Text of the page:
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17

The reaction of benzene over $\ce{V2O5/ PtAu}$ catalyst at lower temperatures, can convert benzene to phenol with some success. See this book here Direct hydroxylation of benzene [The original question before editing was: What is the Ratta Maar Reaction?] Someone has played a prank with you with the named reaction. "Ratta maar" is a slang for "rote ...


9

Ludwig Gattermann's The Practical Methods of Organic Chemistry (translated into English, 1896) has two references to reduction of aromatics with zinc dust: The first one refers to Liebigs Annalen, issue 140, page 295 (1866): Ueber die Reduction aromatischer Verbindungen mittelst Zinkstaub, Adolf Baeyer This roughly translates to "On the reduction of ...


5

To quote the key points of an easy to read publication by Salgado and Vargas-Hernández (doi 10.4236/ajac.2014.517135, open access): All starts with the dissociation equilibrium between the acid $\ce{HA}$ and its anion $\ce{A-}$ for which you write $$\ce{HA + H2O <=> H3O+ + A-}$$ By consequence of this, the recorded total absorbance $A_\mathrm{t}$ ...


3

The terminology given to that reaction by your instructors is very odd. But the more important thing is that $\ce{V_2O_5}$ isn't a reagent in converting benzene directly to phenol, rather it is a catalyst. The first few pages of the book linked by @M.Farooq writes [...] Various sources have reported the use of nitrous oxide to supply the active oxygen [...


3

The methylation of Phenol using Dimethyl Sulfate is an Electrophilic Methylation and happens through a SN2 nucleophilic attack. Phenol is first deprotonated by the sodium hydroxide as you already thought. The deprotonation of Phenol is favored because the pKa of Phenol is lower than the pKa of water meaning $\ce{OH-}$ is a stronger conjugated base than $\ce{...


3

The reaction is used industrially to make hydroquinone (source: wikipedia), but often using hydrogen peroxide as the oxidation agent in the presence of a catalyst. A study on catalytic hydroxylation of benzene comes to the following conclusion: experimental evidences have allowed first discarding Fenton-like mechanisms and later proposing the plausible ...


2

Thank you for the question. This is a very basic physical chemistry question but the way it has been asked is interesting. In order to understand the probability of displacement of a H from any X-H bond (X is any atom), you need to know its pKa. The pKa values are as follows (ref.): pKa of water = 14 pKa of OH (phenol) = 9.95 pKa of CH (benzene) = 43 If ...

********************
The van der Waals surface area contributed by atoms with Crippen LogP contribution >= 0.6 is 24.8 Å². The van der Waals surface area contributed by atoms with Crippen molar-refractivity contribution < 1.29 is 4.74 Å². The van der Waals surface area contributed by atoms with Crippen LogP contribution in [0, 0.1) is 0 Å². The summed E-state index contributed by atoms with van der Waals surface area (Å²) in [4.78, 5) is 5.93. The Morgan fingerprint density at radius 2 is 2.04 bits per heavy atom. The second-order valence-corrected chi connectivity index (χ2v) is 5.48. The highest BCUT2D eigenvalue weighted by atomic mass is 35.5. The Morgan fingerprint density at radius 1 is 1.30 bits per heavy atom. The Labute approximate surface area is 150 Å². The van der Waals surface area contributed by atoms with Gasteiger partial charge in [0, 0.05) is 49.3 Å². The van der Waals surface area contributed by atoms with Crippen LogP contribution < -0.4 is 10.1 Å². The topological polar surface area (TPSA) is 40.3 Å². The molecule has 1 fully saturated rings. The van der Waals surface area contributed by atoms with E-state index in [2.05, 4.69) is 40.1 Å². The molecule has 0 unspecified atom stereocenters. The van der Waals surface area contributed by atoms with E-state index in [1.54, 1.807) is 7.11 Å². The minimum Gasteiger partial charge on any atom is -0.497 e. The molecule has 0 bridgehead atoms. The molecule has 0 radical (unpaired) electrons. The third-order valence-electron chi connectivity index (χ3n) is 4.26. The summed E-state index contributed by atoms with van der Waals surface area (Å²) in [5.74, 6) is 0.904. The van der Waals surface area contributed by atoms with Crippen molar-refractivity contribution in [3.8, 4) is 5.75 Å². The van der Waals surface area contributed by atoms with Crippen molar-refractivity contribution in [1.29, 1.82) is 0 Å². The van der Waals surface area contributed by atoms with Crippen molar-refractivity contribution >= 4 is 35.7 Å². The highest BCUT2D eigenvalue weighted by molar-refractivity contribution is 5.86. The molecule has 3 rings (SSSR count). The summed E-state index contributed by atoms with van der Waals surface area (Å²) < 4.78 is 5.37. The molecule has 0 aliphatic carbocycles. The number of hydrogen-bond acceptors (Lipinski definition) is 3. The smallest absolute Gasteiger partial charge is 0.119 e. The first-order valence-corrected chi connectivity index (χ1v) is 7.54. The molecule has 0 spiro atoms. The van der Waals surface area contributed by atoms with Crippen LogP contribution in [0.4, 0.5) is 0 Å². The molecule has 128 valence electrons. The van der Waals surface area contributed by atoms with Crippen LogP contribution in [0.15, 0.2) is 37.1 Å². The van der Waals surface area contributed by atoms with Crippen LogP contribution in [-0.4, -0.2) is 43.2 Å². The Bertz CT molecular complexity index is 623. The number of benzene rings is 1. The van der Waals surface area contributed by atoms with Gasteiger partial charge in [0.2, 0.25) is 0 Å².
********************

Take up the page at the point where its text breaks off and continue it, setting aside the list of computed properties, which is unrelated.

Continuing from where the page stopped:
2

Phenols are hydroxyderivates of aromatic hydrocarbons, with hydroxy group attached to an aromatic benzene ring, or more generally aren carbon ring. Alcohols are hydroxyderivates of alifatic hydrocarbons, with hydroxy group attached to a saturated carbon atom. Hydrocarbons contain hydrogen and carbon, nothing more. Phenols and alcohols contain also oxygen, ...


2

The thing you have to realise is that H-bonding can lower the ease with which the acidic $\ce{H}$ is removed, but it does not render it completely 'locked' within the molecule. What you have to understand is, the hydrogen bond shown here is not that strong as compared to the other kinds of H-bonds which have been observed in chemistry Let us consider some ...


1

$\mathrm{p}K_\mathrm{a}$ is inversely proportional to acidity of a compound similar to $\mathrm{p}K_\mathrm{b}$ which is inversely proportional to basicity as it is $-\log K_\mathrm{a}$ and $-\log K_\mathrm{b}.$ In this case nitro group is a electron-withdrawing and deactivates the phenyl group the most, whereas $\ce{Cl}$ is a moderate deactivating group ...


1

Phenols have higher acidities than aliphatic alcohols due to the aromatic ring's tight coupling with the oxygen and a relatively loose bond between the oxygen and hydrogen of the hydroxyl group directly attached to the aromatic carbocyclic nucleus. For this reason, electron withdrawing groups (EWG) and/or electron donating groups (EDG) attached to aromatic ...


1

First, the aniline is converted to a diazonium halide salt in the presence of acid and sodium nitrite, per this reference. Then, the diazonium salt reacts with the phenol to give an azo compound, per this reference (see the section entitled Coupling reactions of diazonium ions Note that the diazonium ion is shown reacting with the para position of the ...


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